This information is based on a presentation given at the Real Estate Board of Greater Vancouver on October 27th, 2005. The information provided is of a general nature and does not constitute legal advice. Furthermore, it is subject to change without notice. For legal advice you should contact an immigration lawyer directly.
I have the good fortune to work with a great many "Foreign Buyers" as part of my normal "day to day" real estate activities. My client base includes Buyers from across the United States, Europe, the Middle East and Asia. I understand how difficult the concept of buying property in Canada can seem when you may be unfamiliar with the area, the laws, the immigration requirements, the tax implications and more specifically the unique nature of the real estate transaction in British Columbia.
I make every effort to simplify the Real Estate buying process. I clearly explain each step of the process to my clients, and where necessary, refer them to qualified professionals to answer complex legal, immigration, and/or taxation questions.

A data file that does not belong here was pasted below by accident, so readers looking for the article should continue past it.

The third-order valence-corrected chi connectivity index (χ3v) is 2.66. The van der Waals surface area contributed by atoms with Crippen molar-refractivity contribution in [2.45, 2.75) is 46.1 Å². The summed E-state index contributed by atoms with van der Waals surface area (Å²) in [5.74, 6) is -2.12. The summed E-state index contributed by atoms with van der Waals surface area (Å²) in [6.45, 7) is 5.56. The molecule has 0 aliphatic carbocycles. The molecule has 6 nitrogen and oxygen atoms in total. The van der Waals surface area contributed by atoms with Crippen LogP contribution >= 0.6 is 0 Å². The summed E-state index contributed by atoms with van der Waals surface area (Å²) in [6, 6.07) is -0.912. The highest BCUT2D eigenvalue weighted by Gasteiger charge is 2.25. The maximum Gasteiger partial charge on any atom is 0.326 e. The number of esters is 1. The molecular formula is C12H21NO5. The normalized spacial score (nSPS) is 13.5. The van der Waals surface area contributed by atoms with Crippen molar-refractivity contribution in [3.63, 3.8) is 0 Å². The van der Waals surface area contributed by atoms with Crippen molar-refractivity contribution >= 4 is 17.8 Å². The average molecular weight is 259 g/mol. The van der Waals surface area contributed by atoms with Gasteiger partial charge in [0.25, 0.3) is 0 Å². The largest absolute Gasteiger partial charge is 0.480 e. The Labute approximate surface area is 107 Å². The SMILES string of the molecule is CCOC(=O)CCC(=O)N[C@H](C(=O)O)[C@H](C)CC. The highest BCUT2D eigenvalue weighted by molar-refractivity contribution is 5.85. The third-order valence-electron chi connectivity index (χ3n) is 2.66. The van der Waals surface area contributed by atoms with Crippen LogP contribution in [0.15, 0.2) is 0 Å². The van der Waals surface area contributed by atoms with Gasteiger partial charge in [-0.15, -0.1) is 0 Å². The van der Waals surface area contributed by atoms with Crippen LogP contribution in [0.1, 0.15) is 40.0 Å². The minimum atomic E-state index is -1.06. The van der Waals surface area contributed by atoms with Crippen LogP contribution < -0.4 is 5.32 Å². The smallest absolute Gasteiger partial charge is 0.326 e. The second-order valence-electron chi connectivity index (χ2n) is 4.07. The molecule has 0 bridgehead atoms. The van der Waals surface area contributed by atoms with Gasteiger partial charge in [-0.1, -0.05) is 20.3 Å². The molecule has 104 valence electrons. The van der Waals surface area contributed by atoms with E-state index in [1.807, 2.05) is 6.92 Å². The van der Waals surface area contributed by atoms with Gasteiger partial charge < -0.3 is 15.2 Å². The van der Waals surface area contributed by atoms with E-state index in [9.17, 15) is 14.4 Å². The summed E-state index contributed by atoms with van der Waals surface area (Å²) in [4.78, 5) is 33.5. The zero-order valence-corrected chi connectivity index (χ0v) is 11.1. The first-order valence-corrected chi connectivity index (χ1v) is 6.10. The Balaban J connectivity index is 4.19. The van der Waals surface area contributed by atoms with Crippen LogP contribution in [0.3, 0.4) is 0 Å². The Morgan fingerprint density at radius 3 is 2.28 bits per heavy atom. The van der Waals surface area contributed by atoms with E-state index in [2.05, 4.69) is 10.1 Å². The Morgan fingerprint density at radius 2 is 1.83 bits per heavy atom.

Put my knowledge and years of experience to work for you and rest assured that I have a qualified professional and experienced network of contacts to assist with your unique circumstances.
Joshua B. Sohn is an immigration lawyer at Sedai Law Office www.immigrationcitizenshiplaw.com
Following are some key points of interest to Foreign Buyers:
NOTE: In some cases "Inadmissible" persons may be able to apply for Temporary Resident Permit (TRP) based on sufficient means of supporting yourself, expiry date of passport or travel documents, reason for coming to Canada and length of stay, and what ties you have to your home country and admissibility.
2 years residency in every 5 year period met by:
There is NO such status.
There is a "Customs Category" that allows non-residents to bring certain personal goods into Canada Duty and Tax free, in some cases, in order to furnish a home they have purchased or leased for a minimum of 3 years, if they plan to use the home for a few months out of the year.
There is NO such status.
In fact, an Immigration Officer can prevent a person from entering Canada based on a determination that the person will be "residing" on a long-term basis in Canada.
For example, a Retiree has stronger ties to Canada than they do to their "home country".
Tom Davis | REALTOR®
Personal Real Estate Corporation
Royal LePage Sussex
604 787 1456
This communication is not intended to cause or induce breach of an existing agency contract.